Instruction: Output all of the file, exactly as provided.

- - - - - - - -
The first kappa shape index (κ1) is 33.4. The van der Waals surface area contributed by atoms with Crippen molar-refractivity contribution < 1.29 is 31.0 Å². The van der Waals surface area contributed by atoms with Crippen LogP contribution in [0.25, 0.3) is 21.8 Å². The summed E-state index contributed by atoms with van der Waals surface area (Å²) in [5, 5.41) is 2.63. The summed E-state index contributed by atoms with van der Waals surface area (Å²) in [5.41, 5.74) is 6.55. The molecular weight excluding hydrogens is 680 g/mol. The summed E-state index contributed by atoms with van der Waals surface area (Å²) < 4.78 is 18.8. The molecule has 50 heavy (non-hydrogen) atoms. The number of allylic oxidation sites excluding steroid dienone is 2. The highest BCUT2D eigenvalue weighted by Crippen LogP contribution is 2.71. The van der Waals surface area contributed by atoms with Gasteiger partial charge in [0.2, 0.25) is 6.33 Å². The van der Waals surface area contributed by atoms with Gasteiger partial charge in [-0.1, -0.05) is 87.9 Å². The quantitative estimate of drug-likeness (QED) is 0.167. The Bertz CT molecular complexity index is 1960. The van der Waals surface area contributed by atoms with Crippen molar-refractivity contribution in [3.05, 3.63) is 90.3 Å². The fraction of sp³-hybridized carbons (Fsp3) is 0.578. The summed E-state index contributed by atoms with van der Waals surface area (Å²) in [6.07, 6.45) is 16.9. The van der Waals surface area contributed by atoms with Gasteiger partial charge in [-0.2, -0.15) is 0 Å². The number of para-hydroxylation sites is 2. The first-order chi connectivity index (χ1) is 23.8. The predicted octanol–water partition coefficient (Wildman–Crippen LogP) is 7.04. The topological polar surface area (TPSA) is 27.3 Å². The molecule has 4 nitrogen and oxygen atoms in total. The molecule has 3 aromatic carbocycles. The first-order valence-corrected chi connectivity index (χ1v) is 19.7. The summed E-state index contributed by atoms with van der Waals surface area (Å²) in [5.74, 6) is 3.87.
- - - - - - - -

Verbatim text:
The first kappa shape index (κ1) is 33.4. The van der Waals surface area contributed by atoms with Crippen molar-refractivity contribution < 1.29 is 31.0 Å². The van der Waals surface area contributed by atoms with Crippen LogP contribution in [0.25, 0.3) is 21.8 Å². The summed E-state index contributed by atoms with van der Waals surface area (Å²) in [5, 5.41) is 2.63. The summed E-state index contributed by atoms with van der Waals surface area (Å²) in [5.41, 5.74) is 6.55. The molecular weight excluding hydrogens is 680 g/mol. The summed E-state index contributed by atoms with van der Waals surface area (Å²) < 4.78 is 18.8. The molecule has 50 heavy (non-hydrogen) atoms. The number of allylic oxidation sites excluding steroid dienone is 2. The highest BCUT2D eigenvalue weighted by Crippen LogP contribution is 2.71. The van der Waals surface area contributed by atoms with Gasteiger partial charge in [0.2, 0.25) is 6.33 Å². The van der Waals surface area contributed by atoms with Gasteiger partial charge in [-0.1, -0.05) is 87.9 Å². The quantitative estimate of drug-likeness (QED) is 0.167. The Bertz CT molecular complexity index is 1960. The van der Waals surface area contributed by atoms with Crippen molar-refractivity contribution in [3.05, 3.63) is 90.3 Å². The fraction of sp³-hybridized carbons (Fsp3) is 0.578. The summed E-state index contributed by atoms with van der Waals surface area (Å²) in [6.07, 6.45) is 16.9. The van der Waals surface area contributed by atoms with Gasteiger partial charge in [-0.2, -0.15) is 0 Å². The number of para-hydroxylation sites is 2. The first-order chi connectivity index (χ1) is 23.8. The predicted octanol–water partition coefficient (Wildman–Crippen LogP) is 7.04. The topological polar surface area (TPSA) is 27.3 Å². The molecule has 4 nitrogen and oxygen atoms in total. The molecule has 3 aromatic carbocycles. The first-order valence-corrected chi connectivity index (χ1v) is 19.7. The summed E-state index contributed by atoms with van der Waals surface area (Å²) in [5.74, 6) is 3.87.